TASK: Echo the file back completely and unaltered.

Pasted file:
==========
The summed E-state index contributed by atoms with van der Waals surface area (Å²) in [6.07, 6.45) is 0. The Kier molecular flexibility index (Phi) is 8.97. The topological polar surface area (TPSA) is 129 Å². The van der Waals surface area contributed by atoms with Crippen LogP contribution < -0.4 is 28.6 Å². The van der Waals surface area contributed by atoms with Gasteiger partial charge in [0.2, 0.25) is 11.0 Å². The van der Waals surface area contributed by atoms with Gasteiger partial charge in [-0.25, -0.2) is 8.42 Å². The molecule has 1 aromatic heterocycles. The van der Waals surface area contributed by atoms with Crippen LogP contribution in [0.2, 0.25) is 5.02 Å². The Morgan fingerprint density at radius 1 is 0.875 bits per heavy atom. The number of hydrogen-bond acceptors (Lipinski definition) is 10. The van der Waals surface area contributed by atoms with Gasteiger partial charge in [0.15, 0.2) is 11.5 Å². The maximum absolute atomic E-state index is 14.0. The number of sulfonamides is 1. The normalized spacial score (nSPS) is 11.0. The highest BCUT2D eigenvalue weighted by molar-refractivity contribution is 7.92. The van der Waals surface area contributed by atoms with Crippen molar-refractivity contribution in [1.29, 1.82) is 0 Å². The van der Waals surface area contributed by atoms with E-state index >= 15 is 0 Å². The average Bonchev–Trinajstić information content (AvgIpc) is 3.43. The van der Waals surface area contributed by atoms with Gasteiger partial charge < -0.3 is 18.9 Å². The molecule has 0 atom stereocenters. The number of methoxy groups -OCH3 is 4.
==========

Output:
The summed E-state index contributed by atoms with van der Waals surface area (Å²) in [6.07, 6.45) is 0. The Kier molecular flexibility index (Phi) is 8.97. The topological polar surface area (TPSA) is 129 Å². The van der Waals surface area contributed by atoms with Crippen LogP contribution < -0.4 is 28.6 Å². The van der Waals surface area contributed by atoms with Gasteiger partial charge in [0.2, 0.25) is 11.0 Å². The van der Waals surface area contributed by atoms with Gasteiger partial charge in [-0.25, -0.2) is 8.42 Å². The molecule has 1 aromatic heterocycles. The van der Waals surface area contributed by atoms with Crippen LogP contribution in [0.2, 0.25) is 5.02 Å². The Morgan fingerprint density at radius 1 is 0.875 bits per heavy atom. The number of hydrogen-bond acceptors (Lipinski definition) is 10. The van der Waals surface area contributed by atoms with Gasteiger partial charge in [0.15, 0.2) is 11.5 Å². The maximum absolute atomic E-state index is 14.0. The number of sulfonamides is 1. The normalized spacial score (nSPS) is 11.0. The highest BCUT2D eigenvalue weighted by molar-refractivity contribution is 7.92. The van der Waals surface area contributed by atoms with Crippen molar-refractivity contribution in [1.29, 1.82) is 0 Å². The van der Waals surface area contributed by atoms with E-state index >= 15 is 0 Å². The average Bonchev–Trinajstić information content (AvgIpc) is 3.43. The van der Waals surface area contributed by atoms with Gasteiger partial charge < -0.3 is 18.9 Å². The molecule has 0 atom stereocenters. The number of methoxy groups -OCH3 is 4.